• It's important to determine whether this is something that the client would want prior to the implementation phase because we will need to account for it in the discovery document and quote that we send to the client. A budget of 1-2h per week for meetings should work well in most cases. (Note that it can't just be 30m because you'll also need a little bit of time to prepare for/follow up on each meeting.)
  • Don't schedule the weekly meeting (or any other meeting that you might need to set up over the course of the project) for right before your EOD. To make sure you'll have time to list out (or directly follow-up on) any action items and add your notes from the meeting to existing tickets as necessary, the meeting should end no later than 30m to 1h before the time you normally stop working.
  • Discuss the hours requirement for the project with the epic manager and Braden and/or Xavier, so they can determine whether we have capacity within the team for the project, or need to hire to accommodate.
  • Note that the number of hours that OpenCraft can allocate to the project per month might differ month-to-month. If that's the case you'll need to keep it in mind when planning out different phases of the project, and when scheduling stories for specific sprints.
  • If the project has a deadline built-in (such as the start of a course that is supposed to be using a set of features to develop as part of the project), the number of hours that OpenCraft can allocate to the project will affect the scope of the project. (More specifically, it will be an upper bound for the amount of work that we can schedule and complete prior to the deadline.)
  • If the project does not have a deadline built-in, the number of hours that OpenCraft can allocate to the project will affect the duration of the project.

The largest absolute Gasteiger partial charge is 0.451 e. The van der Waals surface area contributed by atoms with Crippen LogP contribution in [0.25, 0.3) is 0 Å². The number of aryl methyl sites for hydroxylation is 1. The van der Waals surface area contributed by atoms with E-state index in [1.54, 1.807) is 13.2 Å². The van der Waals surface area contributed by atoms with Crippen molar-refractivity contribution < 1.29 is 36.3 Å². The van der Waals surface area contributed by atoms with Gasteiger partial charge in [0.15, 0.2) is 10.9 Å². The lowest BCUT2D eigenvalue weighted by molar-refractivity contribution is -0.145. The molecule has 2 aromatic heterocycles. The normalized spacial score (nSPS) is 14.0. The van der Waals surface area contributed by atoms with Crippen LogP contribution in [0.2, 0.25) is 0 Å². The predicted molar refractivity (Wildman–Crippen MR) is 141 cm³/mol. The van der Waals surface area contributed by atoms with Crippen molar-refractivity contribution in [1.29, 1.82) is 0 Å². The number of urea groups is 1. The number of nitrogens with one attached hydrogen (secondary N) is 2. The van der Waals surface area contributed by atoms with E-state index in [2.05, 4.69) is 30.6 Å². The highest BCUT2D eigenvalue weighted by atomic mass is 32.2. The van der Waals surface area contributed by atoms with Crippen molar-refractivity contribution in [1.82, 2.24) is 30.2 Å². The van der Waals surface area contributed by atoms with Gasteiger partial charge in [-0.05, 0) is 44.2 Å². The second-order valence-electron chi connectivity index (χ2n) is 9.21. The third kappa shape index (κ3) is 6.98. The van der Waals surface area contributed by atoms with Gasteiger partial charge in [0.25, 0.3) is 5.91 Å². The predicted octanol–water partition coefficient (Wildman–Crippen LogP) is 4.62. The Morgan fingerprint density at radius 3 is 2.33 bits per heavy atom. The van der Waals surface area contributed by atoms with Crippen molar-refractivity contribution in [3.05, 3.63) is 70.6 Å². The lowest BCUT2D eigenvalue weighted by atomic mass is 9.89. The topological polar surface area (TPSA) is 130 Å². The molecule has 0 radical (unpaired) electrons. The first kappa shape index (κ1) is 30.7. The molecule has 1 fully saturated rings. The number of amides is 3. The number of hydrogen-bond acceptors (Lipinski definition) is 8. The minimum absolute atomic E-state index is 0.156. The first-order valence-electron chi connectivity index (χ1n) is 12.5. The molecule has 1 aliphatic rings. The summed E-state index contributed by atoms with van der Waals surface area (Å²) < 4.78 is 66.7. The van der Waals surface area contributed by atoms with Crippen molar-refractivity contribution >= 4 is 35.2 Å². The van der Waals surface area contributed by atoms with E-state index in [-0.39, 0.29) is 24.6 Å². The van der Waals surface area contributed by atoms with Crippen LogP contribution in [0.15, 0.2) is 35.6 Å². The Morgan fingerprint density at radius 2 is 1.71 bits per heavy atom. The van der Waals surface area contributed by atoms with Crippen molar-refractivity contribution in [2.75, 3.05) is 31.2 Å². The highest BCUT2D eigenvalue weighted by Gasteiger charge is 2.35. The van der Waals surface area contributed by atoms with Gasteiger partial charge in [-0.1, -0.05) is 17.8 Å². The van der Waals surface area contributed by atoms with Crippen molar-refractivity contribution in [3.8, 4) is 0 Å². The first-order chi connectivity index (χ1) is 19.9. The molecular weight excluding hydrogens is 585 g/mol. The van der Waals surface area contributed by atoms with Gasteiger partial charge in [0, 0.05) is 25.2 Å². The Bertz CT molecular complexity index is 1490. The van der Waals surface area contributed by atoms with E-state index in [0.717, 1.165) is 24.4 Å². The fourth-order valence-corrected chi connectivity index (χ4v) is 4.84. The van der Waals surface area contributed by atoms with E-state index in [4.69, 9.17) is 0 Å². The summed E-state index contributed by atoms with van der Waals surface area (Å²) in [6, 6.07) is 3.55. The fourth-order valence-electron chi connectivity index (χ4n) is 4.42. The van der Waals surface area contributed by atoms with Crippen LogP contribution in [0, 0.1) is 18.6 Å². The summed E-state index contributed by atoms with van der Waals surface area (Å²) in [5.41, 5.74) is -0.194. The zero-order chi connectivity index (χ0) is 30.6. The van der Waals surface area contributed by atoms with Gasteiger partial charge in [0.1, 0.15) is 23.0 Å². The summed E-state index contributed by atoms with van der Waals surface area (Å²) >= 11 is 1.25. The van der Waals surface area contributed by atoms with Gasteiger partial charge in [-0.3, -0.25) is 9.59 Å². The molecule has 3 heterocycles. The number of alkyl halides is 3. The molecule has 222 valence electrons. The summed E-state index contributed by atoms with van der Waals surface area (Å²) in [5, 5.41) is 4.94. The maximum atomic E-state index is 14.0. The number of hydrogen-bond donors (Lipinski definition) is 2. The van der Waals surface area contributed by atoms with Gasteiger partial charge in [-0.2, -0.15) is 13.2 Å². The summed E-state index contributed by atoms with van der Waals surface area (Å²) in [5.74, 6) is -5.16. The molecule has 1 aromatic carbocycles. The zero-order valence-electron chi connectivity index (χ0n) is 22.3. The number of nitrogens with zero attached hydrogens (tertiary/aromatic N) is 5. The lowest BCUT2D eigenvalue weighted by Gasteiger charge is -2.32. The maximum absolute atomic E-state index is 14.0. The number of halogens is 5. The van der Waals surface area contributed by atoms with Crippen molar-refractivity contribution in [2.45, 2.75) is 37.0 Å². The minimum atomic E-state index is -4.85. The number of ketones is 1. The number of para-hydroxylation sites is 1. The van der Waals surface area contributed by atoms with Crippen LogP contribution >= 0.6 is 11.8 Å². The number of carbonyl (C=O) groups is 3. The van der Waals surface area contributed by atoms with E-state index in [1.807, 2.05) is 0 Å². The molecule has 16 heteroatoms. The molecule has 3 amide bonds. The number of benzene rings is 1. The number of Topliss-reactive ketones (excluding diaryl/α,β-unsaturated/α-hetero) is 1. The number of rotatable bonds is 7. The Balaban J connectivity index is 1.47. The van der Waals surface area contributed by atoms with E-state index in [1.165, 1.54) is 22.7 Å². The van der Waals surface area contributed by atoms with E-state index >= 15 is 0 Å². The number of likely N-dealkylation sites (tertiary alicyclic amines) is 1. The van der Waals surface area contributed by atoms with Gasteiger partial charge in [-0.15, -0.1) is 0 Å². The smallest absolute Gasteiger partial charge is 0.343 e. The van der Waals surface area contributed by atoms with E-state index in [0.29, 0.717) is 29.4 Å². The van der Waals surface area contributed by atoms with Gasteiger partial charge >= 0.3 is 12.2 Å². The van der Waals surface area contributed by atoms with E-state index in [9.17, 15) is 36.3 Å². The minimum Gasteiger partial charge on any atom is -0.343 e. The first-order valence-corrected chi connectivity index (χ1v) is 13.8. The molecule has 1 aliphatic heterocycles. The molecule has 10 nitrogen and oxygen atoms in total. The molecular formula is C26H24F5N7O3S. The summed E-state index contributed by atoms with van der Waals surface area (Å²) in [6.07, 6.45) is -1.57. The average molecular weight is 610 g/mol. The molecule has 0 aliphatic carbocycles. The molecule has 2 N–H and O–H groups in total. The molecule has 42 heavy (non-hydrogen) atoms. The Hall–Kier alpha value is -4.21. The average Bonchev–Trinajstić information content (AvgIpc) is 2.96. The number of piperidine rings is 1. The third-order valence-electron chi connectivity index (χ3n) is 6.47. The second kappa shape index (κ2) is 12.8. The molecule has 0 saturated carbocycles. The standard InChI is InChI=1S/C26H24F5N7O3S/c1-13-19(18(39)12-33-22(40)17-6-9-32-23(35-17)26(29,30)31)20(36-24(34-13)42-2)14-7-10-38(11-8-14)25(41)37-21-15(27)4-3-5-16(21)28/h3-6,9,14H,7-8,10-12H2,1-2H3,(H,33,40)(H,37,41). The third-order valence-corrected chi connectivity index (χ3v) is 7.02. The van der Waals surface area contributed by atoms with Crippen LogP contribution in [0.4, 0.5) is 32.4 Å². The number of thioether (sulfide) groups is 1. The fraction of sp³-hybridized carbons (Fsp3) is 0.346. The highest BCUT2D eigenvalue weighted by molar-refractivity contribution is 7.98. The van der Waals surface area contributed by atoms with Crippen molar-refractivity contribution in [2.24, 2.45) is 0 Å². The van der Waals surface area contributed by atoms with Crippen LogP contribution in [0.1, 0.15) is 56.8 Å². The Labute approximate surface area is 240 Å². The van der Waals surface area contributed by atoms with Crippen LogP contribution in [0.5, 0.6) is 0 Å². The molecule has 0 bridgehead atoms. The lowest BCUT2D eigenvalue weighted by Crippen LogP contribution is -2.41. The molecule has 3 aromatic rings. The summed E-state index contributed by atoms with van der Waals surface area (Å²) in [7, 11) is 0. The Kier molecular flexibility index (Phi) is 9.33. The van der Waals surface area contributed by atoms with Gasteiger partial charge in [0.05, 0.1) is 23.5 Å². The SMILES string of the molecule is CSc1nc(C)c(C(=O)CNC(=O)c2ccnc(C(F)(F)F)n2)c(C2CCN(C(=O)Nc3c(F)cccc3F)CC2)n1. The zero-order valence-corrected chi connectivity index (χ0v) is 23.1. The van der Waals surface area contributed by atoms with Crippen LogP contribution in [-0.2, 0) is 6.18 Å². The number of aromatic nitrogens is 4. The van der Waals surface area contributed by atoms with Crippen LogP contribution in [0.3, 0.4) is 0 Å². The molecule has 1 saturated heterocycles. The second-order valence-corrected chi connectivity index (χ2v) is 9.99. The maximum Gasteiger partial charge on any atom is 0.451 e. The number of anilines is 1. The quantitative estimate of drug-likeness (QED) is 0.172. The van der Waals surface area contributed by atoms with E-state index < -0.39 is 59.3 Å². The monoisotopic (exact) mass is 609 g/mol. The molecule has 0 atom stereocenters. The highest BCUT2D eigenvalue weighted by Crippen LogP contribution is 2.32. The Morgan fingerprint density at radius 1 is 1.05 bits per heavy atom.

• Leave time for a QA phase after delivering the features laid out in the discovery document. This is especially important for projects that are about developing features that a client wants to use in an upcoming course. Ideally, you should allow 2-3 sprints for QA for projects with specific deadlines, but 1 sprint is the absolute minimum. If you only have 1 sprint for QA, make sure that the client delivers their feedback within the first half of the first week of that sprint. Otherwise it will be very tricky to address their feedback, deploy changes, and give the client enough time for another round of testing before the final deadline (which might coincide with the start of a course that depends on the features developed over the course of the project).
  • If your epic has any dependencies on edX (product approval of the plan, PR reviews, etc.) then leave lots of time for those to happen and have a contingency plan for what to do if edX delays things too long. Also, try to get specific people from edX to be aware of the project and its timeline, and to commit to being available for product and technical reviews.